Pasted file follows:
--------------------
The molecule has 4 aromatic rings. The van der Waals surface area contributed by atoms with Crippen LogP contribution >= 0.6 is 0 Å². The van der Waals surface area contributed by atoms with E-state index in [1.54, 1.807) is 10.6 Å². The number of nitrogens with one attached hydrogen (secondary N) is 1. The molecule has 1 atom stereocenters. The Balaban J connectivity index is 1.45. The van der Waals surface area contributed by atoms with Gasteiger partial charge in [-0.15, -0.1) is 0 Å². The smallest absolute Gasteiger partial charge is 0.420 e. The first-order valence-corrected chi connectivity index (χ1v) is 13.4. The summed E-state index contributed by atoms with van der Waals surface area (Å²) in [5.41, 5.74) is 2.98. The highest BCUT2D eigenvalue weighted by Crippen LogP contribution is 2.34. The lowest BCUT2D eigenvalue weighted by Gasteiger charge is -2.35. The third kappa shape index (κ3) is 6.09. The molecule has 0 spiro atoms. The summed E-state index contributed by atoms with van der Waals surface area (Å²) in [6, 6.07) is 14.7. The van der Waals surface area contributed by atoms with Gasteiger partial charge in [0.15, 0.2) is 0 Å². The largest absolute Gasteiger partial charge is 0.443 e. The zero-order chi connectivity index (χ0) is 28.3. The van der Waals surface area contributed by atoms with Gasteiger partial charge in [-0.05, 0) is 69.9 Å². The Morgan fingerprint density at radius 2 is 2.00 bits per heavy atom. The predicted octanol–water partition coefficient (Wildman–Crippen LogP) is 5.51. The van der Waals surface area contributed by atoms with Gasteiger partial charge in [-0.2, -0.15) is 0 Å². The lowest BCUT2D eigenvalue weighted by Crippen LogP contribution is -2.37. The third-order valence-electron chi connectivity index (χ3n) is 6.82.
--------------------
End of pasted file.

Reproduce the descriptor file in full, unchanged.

The molecule has 4 aromatic rings. The van der Waals surface area contributed by atoms with Crippen LogP contribution >= 0.6 is 0 Å². The van der Waals surface area contributed by atoms with E-state index in [1.54, 1.807) is 10.6 Å². The number of nitrogens with one attached hydrogen (secondary N) is 1. The molecule has 1 atom stereocenters. The Balaban J connectivity index is 1.45. The van der Waals surface area contributed by atoms with Gasteiger partial charge in [-0.15, -0.1) is 0 Å². The smallest absolute Gasteiger partial charge is 0.420 e. The first-order valence-corrected chi connectivity index (χ1v) is 13.4. The summed E-state index contributed by atoms with van der Waals surface area (Å²) in [5.41, 5.74) is 2.98. The highest BCUT2D eigenvalue weighted by Crippen LogP contribution is 2.34. The lowest BCUT2D eigenvalue weighted by Gasteiger charge is -2.35. The third kappa shape index (κ3) is 6.09. The molecule has 0 spiro atoms. The summed E-state index contributed by atoms with van der Waals surface area (Å²) in [6, 6.07) is 14.7. The van der Waals surface area contributed by atoms with Gasteiger partial charge in [0.15, 0.2) is 0 Å². The largest absolute Gasteiger partial charge is 0.443 e. The zero-order chi connectivity index (χ0) is 28.3. The van der Waals surface area contributed by atoms with Gasteiger partial charge in [-0.05, 0) is 69.9 Å². The Morgan fingerprint density at radius 2 is 2.00 bits per heavy atom. The predicted octanol–water partition coefficient (Wildman–Crippen LogP) is 5.51. The van der Waals surface area contributed by atoms with Gasteiger partial charge in [-0.2, -0.15) is 0 Å². The lowest BCUT2D eigenvalue weighted by Crippen LogP contribution is -2.37. The third-order valence-electron chi connectivity index (χ3n) is 6.82.